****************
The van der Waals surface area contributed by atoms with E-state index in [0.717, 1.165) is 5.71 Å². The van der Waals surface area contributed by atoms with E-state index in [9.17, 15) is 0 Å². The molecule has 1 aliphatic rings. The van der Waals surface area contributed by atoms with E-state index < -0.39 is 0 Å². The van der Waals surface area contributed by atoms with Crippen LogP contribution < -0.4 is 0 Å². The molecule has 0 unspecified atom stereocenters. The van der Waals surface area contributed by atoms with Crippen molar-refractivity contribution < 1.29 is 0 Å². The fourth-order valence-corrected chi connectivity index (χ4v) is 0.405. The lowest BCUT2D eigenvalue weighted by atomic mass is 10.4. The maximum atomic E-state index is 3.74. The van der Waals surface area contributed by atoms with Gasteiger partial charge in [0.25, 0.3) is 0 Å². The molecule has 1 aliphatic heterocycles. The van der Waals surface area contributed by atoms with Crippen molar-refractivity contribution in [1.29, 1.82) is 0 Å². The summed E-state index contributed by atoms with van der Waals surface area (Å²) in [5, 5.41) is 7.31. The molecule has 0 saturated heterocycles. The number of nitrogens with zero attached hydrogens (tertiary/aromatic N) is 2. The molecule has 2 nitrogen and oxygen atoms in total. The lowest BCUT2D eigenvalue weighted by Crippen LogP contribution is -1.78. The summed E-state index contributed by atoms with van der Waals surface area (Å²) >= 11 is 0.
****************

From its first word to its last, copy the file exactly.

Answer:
The van der Waals surface area contributed by atoms with E-state index in [0.717, 1.165) is 5.71 Å². The van der Waals surface area contributed by atoms with E-state index in [9.17, 15) is 0 Å². The molecule has 1 aliphatic rings. The van der Waals surface area contributed by atoms with E-state index < -0.39 is 0 Å². The van der Waals surface area contributed by atoms with Crippen LogP contribution < -0.4 is 0 Å². The molecule has 0 unspecified atom stereocenters. The van der Waals surface area contributed by atoms with Crippen molar-refractivity contribution < 1.29 is 0 Å². The fourth-order valence-corrected chi connectivity index (χ4v) is 0.405. The lowest BCUT2D eigenvalue weighted by atomic mass is 10.4. The maximum atomic E-state index is 3.74. The van der Waals surface area contributed by atoms with Gasteiger partial charge in [0.25, 0.3) is 0 Å². The molecule has 1 aliphatic heterocycles. The van der Waals surface area contributed by atoms with Crippen molar-refractivity contribution in [1.29, 1.82) is 0 Å². The summed E-state index contributed by atoms with van der Waals surface area (Å²) in [5, 5.41) is 7.31. The molecule has 0 saturated heterocycles. The number of nitrogens with zero attached hydrogens (tertiary/aromatic N) is 2. The molecule has 2 nitrogen and oxygen atoms in total. The lowest BCUT2D eigenvalue weighted by Crippen LogP contribution is -1.78. The summed E-state index contributed by atoms with van der Waals surface area (Å²) >= 11 is 0.